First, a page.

MAAIF empowers farmers with better seed and market access

Eggplants. Photo/File/Faiswal Kasirye.

What you need to know:

  • Recently, scientist at the National Agricultural Research Laboratories (NARL) introduced genetically modified bananas that are rich in vitamin A and iron.
  • This groundbreaking modification took the scientists a period of 20 years to create the orange tint in the flesh of the bananas.

While Mr Rogers Wasibi has been a coffee farmer all his life, nothing has come out of it. If it was not the bad prices, roads, weather or poor-quality farm inputs, it was the middlemen who took everything.

“Some farmers were selling coffee ‘flowers’, others berries as soon as they ripened to the middlemen; yet it was hard to quantify so they ended up making little or no profit,” he said.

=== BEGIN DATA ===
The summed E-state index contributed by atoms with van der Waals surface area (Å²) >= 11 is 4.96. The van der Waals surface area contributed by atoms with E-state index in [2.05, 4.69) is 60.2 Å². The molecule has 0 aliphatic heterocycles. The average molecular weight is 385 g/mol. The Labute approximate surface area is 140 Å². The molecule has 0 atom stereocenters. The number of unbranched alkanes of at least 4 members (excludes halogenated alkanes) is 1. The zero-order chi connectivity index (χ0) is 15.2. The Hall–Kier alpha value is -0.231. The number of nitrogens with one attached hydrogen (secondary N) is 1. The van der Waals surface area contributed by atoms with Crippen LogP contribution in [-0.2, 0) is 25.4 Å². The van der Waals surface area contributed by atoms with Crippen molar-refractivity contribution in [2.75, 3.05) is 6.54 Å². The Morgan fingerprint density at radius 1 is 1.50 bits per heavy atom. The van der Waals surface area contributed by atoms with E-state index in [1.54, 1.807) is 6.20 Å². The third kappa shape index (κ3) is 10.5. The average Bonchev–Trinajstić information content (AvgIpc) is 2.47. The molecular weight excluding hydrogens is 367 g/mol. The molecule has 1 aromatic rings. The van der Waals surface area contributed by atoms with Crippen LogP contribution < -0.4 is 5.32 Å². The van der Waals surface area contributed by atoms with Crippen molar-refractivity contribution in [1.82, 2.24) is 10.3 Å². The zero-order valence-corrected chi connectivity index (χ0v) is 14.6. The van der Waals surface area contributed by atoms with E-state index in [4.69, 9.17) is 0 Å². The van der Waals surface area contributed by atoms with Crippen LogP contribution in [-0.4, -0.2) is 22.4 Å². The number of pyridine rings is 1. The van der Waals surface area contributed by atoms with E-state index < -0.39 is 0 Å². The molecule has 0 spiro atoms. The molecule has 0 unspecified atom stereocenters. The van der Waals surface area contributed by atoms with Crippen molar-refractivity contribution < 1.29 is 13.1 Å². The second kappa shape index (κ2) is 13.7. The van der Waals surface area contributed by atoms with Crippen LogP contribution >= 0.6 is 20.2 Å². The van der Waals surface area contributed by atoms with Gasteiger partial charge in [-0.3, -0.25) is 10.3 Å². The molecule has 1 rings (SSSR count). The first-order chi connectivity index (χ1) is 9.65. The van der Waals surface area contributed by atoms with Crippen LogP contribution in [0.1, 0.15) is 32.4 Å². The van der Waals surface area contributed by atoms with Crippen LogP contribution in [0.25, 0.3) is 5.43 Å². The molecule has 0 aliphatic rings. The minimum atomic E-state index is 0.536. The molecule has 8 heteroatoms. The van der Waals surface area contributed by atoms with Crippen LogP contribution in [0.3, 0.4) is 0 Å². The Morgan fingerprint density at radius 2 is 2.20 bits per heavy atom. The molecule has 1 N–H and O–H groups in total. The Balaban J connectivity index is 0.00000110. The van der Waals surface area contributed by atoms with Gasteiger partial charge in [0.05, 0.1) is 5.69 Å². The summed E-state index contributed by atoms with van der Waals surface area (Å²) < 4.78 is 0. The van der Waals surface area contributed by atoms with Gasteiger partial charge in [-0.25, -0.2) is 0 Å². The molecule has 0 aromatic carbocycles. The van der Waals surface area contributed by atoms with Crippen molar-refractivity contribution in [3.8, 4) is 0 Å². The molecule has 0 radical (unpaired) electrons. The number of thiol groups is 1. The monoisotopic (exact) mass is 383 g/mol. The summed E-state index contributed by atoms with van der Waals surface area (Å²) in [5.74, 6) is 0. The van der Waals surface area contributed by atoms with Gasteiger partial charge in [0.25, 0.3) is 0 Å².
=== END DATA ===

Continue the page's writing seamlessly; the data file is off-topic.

Mr Ronald Kyozira and his fellow farmers in Bulunguli village, Bugweri District had similar challenges. Additionally, some middlemen baited the farmers by bringing and selling them seeds on the premise that they lower their selling prices. Having no easier way to get agro-inputs due to bad roads, they had no choice but to give in. 

“Even if we had a way of getting the inputs, taking our produce to the market was tough in the face of poor road network and long distances. Therefore, middlemen had an upper hand, buying from us at the lowest price possible,” he says.

Mr Moses Tenywa, the chairperson of Agali Awamu Multipurpose Association says the other problem is poor seed quality, which hampers business.

“Owing to lack of rice processing machines, we sold unhusked rice whose proceeds were very low,” he says. 

Forming groups
The farmers that Seeds of Gold spoke to say it is difficult to overcome these obstacles in agriculture alone. This prompted them to form cooperatives for better price bargaining power.

“We formed Mt Elgon Coffee and Honey Cooperative Society where we ably mobilise the farmers and do collective selling of our coffee. That also allows us better price determination, cutting out the middleman. The society started with 331 farmers and has grown to 824,” Mr Wasibi said.